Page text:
He said the government has made plans to dredge the river. However, the locals have not been informed about any feasibility study. "When we are eventually informed about the details, we will ask the department to abandon the plan."
"The ecology of this river is too diverse and sensitive for cargo purposes," Mr Sarayoot told the Bangkok Post.
The EEC has to understand the concerns of residents, so a series of public hearings is being held to take into account their input.
The latest hearing was conducted on June 25 in Chachoengsao. The venue was organised by Tasanee Kiatpatraporn, deputy secretary-general of the EEC, and Anawat Suwannadej, deputy director-general of Department of Public Works and Town & Country Planning.
At the hearing, local representatives asked the EEC to reconsider its plan and allow local people to use the area for light industry and residential construction.
In addition, they demanded the EEC clarify the details of a highway construction project around the province since its location was unclear and had caused confusion for the people of Chachoengsao.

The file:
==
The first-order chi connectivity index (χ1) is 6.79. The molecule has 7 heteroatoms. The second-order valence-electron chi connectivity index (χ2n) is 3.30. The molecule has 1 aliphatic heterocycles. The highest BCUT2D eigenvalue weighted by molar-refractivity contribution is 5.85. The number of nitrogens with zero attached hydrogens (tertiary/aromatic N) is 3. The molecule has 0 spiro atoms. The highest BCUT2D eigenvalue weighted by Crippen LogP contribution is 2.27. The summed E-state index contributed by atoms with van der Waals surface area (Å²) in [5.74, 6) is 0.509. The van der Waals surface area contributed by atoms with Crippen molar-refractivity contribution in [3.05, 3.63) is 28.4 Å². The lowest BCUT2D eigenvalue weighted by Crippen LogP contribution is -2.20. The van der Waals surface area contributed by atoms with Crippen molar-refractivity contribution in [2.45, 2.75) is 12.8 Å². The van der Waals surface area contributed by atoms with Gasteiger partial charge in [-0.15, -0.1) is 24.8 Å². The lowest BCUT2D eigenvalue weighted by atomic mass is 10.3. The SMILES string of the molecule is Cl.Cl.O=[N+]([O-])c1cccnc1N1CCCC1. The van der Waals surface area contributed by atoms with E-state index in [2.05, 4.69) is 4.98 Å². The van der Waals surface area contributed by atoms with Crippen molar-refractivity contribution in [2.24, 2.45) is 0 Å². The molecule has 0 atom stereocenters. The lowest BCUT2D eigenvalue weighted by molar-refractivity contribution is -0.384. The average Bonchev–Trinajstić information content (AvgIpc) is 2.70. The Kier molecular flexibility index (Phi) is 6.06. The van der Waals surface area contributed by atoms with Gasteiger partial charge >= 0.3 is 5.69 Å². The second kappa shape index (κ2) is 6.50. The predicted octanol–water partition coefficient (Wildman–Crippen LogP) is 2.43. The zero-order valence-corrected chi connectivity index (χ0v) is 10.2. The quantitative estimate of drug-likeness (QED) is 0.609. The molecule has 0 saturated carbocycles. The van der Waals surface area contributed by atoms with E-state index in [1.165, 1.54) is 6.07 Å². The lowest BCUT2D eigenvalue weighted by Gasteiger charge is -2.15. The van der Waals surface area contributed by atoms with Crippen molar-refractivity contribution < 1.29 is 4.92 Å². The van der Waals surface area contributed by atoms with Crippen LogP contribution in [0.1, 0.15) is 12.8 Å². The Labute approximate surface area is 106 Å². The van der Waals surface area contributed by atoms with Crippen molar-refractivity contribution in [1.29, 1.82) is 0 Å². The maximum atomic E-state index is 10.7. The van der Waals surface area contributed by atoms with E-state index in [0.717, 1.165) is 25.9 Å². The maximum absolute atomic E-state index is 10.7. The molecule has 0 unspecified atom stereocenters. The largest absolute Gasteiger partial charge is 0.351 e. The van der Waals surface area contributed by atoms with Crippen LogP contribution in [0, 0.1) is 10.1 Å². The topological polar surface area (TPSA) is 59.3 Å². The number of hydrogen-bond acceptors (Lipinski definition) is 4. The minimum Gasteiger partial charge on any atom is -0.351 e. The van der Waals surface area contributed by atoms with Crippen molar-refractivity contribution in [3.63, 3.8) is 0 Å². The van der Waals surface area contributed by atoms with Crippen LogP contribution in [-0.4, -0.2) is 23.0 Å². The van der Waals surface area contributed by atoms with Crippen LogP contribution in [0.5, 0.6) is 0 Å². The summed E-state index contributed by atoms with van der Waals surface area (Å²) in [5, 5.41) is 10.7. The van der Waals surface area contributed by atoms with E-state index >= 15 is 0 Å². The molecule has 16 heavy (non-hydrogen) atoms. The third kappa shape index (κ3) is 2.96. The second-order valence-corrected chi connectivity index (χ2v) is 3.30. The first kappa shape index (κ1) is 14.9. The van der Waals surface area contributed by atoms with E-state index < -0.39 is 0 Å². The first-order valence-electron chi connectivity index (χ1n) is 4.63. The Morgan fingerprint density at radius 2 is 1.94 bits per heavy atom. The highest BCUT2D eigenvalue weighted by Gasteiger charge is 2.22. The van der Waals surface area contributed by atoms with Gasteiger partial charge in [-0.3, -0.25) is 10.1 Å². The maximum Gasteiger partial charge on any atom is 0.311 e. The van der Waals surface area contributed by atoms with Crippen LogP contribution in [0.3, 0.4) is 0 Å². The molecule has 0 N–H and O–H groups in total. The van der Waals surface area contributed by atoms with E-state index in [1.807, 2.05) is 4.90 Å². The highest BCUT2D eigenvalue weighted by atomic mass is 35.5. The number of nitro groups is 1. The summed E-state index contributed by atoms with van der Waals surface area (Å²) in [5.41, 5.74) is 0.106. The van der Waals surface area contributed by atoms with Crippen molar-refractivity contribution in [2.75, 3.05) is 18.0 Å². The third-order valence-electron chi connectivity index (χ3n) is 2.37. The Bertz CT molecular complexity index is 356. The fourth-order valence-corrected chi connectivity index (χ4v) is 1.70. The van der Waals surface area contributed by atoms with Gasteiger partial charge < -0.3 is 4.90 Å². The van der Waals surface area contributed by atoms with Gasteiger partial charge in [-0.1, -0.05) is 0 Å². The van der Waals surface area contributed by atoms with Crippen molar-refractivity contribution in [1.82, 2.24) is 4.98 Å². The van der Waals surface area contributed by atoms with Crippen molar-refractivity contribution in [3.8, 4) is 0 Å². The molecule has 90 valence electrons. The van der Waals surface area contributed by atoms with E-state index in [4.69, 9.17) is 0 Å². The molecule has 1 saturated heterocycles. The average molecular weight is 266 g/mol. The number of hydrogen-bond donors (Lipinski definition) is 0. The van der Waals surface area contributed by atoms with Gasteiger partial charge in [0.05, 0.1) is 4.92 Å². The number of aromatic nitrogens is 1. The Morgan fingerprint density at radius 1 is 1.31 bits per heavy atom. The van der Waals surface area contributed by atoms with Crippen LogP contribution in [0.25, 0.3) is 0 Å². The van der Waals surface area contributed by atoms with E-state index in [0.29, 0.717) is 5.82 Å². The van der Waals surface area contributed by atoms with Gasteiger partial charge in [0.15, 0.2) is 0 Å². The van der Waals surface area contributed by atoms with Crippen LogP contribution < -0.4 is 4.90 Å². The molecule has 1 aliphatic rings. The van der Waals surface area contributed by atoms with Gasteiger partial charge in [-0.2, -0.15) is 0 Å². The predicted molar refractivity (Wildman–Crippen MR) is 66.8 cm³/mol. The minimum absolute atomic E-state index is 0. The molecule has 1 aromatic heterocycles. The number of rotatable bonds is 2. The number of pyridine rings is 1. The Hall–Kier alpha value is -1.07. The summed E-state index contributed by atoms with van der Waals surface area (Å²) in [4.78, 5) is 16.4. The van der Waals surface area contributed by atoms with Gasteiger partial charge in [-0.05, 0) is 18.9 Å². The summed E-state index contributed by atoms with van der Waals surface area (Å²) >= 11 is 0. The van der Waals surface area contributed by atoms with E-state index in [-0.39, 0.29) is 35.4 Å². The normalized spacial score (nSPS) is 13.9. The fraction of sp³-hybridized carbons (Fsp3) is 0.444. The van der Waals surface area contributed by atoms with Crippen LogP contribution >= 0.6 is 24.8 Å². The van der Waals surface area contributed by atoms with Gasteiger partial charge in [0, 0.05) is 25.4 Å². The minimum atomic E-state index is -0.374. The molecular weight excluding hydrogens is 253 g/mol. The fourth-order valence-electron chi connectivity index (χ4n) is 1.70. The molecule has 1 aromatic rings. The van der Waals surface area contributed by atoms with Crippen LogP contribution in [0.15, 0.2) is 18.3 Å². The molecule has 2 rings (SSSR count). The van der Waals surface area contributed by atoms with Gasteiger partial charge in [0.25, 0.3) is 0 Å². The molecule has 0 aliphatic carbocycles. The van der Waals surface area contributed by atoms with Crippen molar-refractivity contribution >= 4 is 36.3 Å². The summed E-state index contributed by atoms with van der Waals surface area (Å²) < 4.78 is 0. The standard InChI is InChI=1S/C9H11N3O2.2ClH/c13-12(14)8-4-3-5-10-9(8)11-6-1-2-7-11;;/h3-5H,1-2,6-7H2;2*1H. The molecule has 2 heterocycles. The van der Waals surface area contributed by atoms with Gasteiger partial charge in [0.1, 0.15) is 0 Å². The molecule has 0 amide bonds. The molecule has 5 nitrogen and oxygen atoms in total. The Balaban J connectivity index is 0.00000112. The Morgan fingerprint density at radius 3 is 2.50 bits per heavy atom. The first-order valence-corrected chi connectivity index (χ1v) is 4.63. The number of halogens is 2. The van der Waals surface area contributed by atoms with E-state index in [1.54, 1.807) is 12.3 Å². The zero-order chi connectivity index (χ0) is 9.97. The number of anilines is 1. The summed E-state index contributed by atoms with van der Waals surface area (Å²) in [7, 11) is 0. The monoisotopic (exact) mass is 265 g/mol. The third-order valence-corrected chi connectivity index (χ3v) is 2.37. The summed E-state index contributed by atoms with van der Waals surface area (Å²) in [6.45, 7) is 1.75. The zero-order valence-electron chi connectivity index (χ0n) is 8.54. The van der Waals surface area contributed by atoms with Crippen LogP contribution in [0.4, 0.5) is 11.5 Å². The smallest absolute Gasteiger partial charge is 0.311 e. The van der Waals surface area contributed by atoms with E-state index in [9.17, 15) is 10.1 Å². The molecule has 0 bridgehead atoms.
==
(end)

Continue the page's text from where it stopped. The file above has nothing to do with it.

Ms Tasanee was sympathetic to the villagers' concern and said valuable agricultural areas, ecologically sensitive areas, would be well-preserved.
She added the EEC was also planning to bring innovative technology to further develop local agriculture as well as to raise living standards in the communities.
She said all projects are still in the preliminary planning stage and the establishment of industrial estates still has to pass through many legal processes.
She pledged that EEC would take the law, concerned organisations, and voices of the locals into consideration before confirming any project.
"EEC's ultimate goal is to have a balance between people and the environment and to achieve this, the EEC committee board promised to not overlook complaints and suggestions from the people."
Despite vehement opposition, some of the locals welcome the project, who can see its potential to boost jobs and the economy.
Among them is Choktawee Ontaworn, a village head man at Ban Khao Din, Bang Pakong district, Chachoengsao province.
"Locals want to have a job in their hometowns. We want to see more urbanisation because it means more job opportunities," he said.